NATS implements largest geographical airspace change in UK
National Air Traffic Systems has launched the largest airspace change in the UK, removing long-established air routes over Scotland and allowing aircraft to choose their most direct flight path.
National Air Traffic System (NATS) has implemented the biggest ever geographical airspace change in the UK, removing long-established air routes over Scotland and freeing aircraft to choose their most direct flight path.
With up to 2,000 flights using this crucial part of UK airspace every day, and supporting 80 per cent of transatlantic traffic, this introduction will save CO2 every year equivalent to the power used by some 3,500 family homes (12,000 tonnes CO2/year).
The new Free Route Airspace (FRA) covers approximately 150,000nm2 of airspace over the North Sea, Scotland, North Atlantic, Northern Ireland and a small portion of northern England – a footprint over twice the size of the UK. The new design has no noticeable difference on the ground, only affecting aircraft at a high-level above 25,000ft.
NATS has been developing the Free Route Airspace (FRA) concept in UK airspace for over five years. It allows airlines freedom to take the optimal route considering variables such as weather and wind speed – flexibility that seemed impossible in the past. But as technology has moved forward and cross-border collaboration has evolved it has become a reality today helping to reduce cost, fuel burn, flight time, and CO2 emissions.
By 2030, the aviation industry is targeting an overall reduction of at least 15 per cent in net CO2 emissions relative to 2019, and a 40 per cent net reduction by 2040. While the greatest CO2 savings will be made through new aircraft and engine technology, these are still many years away, and even sustainable fuels are unlikely to be available on a significant scale this decade. In the short term, managing our airspace more effectively, and flying more efficiently, can play a crucial role, and that’s where NATS’ introduction of airspace modernisation comes in. The introduction of Free Route Airspace over Scotland marks a leap forward for airspace modernisation in the UK and an important step towards achieving net zero by 2050.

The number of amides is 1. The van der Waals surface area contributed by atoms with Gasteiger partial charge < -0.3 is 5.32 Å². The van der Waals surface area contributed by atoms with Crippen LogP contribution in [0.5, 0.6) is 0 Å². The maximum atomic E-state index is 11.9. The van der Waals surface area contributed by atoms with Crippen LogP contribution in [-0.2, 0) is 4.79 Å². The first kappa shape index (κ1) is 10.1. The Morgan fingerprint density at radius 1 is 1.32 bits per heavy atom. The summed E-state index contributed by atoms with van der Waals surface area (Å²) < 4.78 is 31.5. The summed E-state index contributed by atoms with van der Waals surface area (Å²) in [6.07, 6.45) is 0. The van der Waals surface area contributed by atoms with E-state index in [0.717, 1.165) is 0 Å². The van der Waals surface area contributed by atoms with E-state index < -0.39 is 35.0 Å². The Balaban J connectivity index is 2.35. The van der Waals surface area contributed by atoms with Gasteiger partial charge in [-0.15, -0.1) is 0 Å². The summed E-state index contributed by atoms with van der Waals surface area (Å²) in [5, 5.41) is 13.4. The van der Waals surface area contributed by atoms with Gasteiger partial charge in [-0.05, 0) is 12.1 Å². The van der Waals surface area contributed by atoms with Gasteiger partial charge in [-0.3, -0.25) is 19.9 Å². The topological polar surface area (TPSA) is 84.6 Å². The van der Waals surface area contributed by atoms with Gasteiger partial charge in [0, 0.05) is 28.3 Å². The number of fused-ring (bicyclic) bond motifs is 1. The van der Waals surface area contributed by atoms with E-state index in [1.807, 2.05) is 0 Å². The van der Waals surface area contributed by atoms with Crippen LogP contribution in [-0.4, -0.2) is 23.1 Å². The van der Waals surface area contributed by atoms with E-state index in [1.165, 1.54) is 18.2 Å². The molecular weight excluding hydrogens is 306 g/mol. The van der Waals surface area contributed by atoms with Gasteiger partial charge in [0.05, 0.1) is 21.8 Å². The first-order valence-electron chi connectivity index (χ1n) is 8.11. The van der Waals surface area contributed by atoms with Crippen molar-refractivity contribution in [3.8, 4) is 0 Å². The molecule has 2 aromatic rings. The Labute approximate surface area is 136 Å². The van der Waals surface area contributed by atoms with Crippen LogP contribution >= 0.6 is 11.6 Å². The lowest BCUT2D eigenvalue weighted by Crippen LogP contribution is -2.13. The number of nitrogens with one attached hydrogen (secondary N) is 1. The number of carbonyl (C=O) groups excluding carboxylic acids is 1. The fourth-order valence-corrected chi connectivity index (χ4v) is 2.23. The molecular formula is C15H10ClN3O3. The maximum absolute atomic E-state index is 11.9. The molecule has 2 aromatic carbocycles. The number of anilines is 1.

The announcement, which is in line with the government’s modernisation policy, was welcomed by Aviation Minister, Robert Courts, who said: “Airspace modernisation will ensure flights are quicker, quieter, and cleaner, and I welcome NATS’ first deployment of Free Route Airspace in the UK as part of this. I look forward to seeing further progress on the airspace modernisation programme, which will be key in helping us reach net zero emissions by 2050.”
Lee Boulton, Head of Airspace Development commented: ”The routes traditionally used were decided many decades ago, when navigational techniques and aircraft technology were very different. At the time it made sense to think of routes much like fixed motorways in the sky – to get from A to B you would travel along one corridor until you got to a junction that let you change direction towards your destination, which is often not the most direct route.
“The removal of all upper air routes in approximately one third of UK airspace allows airlines to fly the most fuel efficient and timely routes. It will support the industry’s recovery from COVID-19 by improving efficiency, reducing flight times, and reducing emissions equivalent to that of 3,500 homes every year. Despite the challenges caused by the pandemic, NATS is continuing with plans to modernise airspace over the coming years.”